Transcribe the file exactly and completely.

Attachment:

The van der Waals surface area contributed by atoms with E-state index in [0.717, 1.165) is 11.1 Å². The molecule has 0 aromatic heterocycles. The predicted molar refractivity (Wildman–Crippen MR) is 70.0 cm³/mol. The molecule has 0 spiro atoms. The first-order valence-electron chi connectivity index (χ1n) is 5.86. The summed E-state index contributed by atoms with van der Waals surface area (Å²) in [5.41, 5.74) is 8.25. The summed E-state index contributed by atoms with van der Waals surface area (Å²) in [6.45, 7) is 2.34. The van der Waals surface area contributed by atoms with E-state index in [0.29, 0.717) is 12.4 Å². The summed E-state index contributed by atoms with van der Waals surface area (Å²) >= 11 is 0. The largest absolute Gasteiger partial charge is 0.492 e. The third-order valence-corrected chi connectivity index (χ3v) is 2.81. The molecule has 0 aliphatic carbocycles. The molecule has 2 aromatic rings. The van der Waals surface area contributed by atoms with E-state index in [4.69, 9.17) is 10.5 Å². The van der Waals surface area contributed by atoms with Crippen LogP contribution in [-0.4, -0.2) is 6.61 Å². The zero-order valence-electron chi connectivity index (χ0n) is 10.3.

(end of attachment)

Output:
The van der Waals surface area contributed by atoms with E-state index in [0.717, 1.165) is 11.1 Å². The molecule has 0 aromatic heterocycles. The predicted molar refractivity (Wildman–Crippen MR) is 70.0 cm³/mol. The molecule has 0 spiro atoms. The first-order valence-electron chi connectivity index (χ1n) is 5.86. The summed E-state index contributed by atoms with van der Waals surface area (Å²) in [5.41, 5.74) is 8.25. The summed E-state index contributed by atoms with van der Waals surface area (Å²) in [6.45, 7) is 2.34. The van der Waals surface area contributed by atoms with E-state index in [0.29, 0.717) is 12.4 Å². The summed E-state index contributed by atoms with van der Waals surface area (Å²) >= 11 is 0. The largest absolute Gasteiger partial charge is 0.492 e. The third-order valence-corrected chi connectivity index (χ3v) is 2.81. The molecule has 0 aliphatic carbocycles. The molecule has 2 aromatic rings. The van der Waals surface area contributed by atoms with E-state index in [4.69, 9.17) is 10.5 Å². The van der Waals surface area contributed by atoms with Crippen LogP contribution in [-0.4, -0.2) is 6.61 Å². The zero-order valence-electron chi connectivity index (χ0n) is 10.3.